Sadly, I haven’t posted in more than two months, but today, I happily have a little free time to write a post. I also had a minute to log into Facebook and it was there that I saw a status update that inspired me to write this post.
Autumn Truong, a friend and colleague of mine, had a Facebook status update and link that caught my attention. She, along with many others, are helping spread the word about Nick Glasgow, 28, of Fremont, CA who is fighting for his life and is in need of a bone marrow donor.
In March, Glasgow developed a sore throat and over the course of a week began experiencing body aches and other symptoms, which then led to him being diagnosed with Acute Myeloid Leukemia (AML), a blood cancer. In hopes of going into remission, Glasgow underwent two rounds of chemotherapy. Unfortunately, he is not in remission and is in desperate need of a donor match.
However, finding that match is not easy because it’s like finding a tiny needle in a gigantic haystack. To further complicate the matter, donors have to be of the same ethnic background, and even that doesn’t guarantee a match.
The U.S. Marrow Registry has 6.6 million registered donors. There are 10 million registered donors worldwide, with just over 506,000 of them being Asian American. Ethnic minorities only have a 30 percent chance of finding a donor, whereas Caucasians have up to an 85 percent chance. There is a shortage of Asian, Asian American and other ethnic minority donors worldwide, which is why it is important to spread the word and help close the gap on the shortage of ethnic minority registered donors.
Glasgow is ¼ Japanese and ¾ Caucasian so he needs to find a donor match who is also of mixed Asian-Caucasian descent. The donor pool among Asians is small, but as Glasgow’s friend Stacy Morales said in a recent KTVU news story about Glasgow’s need to find a donor, “it only takes one.” She’s right. And that one person could be you or me.
Regardless of your ethnic background, you could be a match for somebody who is in need of a donor. Get involved and save a life.
Be The Match Marrowthon
From June 8-22, The National Marrow Donor Program is having the “Be The Match Marrowthon” where people across the country can register to become a donor at the numerous donor drives happening during the 15-day marrowthon. The process to become a donor is simple, either have a kit mailed to you or attend one of the many donor drive events during the marrowthon. The test itself involves getting the inside of your cheek swabbed with a cotton swab, which is then sent to a lab for testing. If you are a match, in many cases, the transplant itself can be done through blood.
But you don’t need to wait until the Be The Match Marrowthon because Glasgow and many others are in need today, so visit the Leukemia & Lymphoma Society to learn more on fighting blood cancers. For those of you who are of Asian descent, visit the Asian American Donor Program.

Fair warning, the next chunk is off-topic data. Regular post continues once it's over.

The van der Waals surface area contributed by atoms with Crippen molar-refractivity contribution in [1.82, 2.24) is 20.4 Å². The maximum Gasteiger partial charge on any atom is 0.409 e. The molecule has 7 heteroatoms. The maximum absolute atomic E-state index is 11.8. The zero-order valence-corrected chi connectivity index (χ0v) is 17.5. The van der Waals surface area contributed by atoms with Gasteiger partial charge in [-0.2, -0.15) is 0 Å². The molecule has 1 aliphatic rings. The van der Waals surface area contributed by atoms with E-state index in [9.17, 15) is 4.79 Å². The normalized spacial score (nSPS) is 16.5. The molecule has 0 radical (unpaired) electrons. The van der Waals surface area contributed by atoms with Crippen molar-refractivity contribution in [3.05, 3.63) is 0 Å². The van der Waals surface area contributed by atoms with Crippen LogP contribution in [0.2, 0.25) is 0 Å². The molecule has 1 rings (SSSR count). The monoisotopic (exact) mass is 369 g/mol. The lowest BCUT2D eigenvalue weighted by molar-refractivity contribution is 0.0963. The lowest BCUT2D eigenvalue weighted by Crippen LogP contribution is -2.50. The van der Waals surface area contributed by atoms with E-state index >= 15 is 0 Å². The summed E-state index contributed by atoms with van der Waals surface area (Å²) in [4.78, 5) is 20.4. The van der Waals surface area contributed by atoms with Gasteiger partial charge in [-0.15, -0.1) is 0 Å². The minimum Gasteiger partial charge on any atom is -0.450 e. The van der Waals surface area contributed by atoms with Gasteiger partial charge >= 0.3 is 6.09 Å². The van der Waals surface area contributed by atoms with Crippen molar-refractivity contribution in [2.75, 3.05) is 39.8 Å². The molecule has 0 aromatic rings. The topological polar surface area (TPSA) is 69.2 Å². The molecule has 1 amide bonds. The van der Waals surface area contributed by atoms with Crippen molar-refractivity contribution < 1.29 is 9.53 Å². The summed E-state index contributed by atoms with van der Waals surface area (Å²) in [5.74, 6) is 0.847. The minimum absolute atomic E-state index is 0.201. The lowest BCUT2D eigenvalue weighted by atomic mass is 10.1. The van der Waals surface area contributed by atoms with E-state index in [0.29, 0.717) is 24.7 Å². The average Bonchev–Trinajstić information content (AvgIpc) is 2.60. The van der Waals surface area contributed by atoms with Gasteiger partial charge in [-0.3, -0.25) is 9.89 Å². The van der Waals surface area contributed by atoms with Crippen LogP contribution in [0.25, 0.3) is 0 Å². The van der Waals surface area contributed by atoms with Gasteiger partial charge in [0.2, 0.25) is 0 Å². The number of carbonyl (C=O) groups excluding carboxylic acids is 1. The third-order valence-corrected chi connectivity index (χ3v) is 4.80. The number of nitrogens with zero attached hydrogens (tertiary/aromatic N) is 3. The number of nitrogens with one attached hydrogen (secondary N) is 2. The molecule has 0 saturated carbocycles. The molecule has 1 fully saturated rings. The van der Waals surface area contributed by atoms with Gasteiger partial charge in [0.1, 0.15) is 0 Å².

Project Michelle PSA 1 - Are You Ready to Be a Hero?
Michelle Maykin’s Fighting Spirit
Last June, I wrote about Michelle Maykin, a 27-year old UC Berkeley graduate and San Francisco Bay Area resident, who is also fighting for her life. Her fighting spirit is truly inspirational and I hope with all my heart and soul that she beats it and wins her fight against AML.
Maykin’s fight against AML has been long and arduous. She’s experienced many peaks and valleys during her two years and three month-battle against AML, which many of us have followed through her blog. Her latest post is once again another glimpse into her world, and clearly shows her courage and strength.
According to Maykin’s May 13th post, she shared with us that her doctor recently gave her three choices:
- Re-induction chemotherapy in hopes she can go into remission and have a second transplant
- Take Sprycel to see if the medicine can extend her life (it’s not a long-term cure, rather a drug to extend life)
- Do nothing, monitor the disease and enjoy the time she has left.
In reference to the third option, she said her doctor “used words like ‘vacation,’ ‘trip,’ ‘cruise’ a bunch of times.” Her response to that, “I would rather die fighting than throwing in the towel.” Maykin’s courage and fighting spirit is truly an inspiration to us all.
To learn more about Maykin and to follow her story and read the latest, visit the Project Michelle blog.
Light The Night Walk
There are many ways to help, including participating in The Leukemia & Lymphoma Society's Light The Night Walk, which is a nationwide campaign and upcoming walk “to pay tribute and bring hope to people battling cancer.”
If you find yourself compelled to help, please do. Be a marrow donor, help raise awareness by sharing Glasgow’s and Maykin’s stories with your family, friends and co-workers, volunteer, donate money, and/or come out this October for Light The Night Walk. And remember, a little help goes a long way and you or someone you know just may be that 'perfect stranger' who can save a life.
VIDEO: Nick Glasgow and Carole Wiegand say, "Thank you!"
Pictured in above photo at top of post: Nick Glasgow and his mom Carole Weigand (left) and Michelle Maykin (right).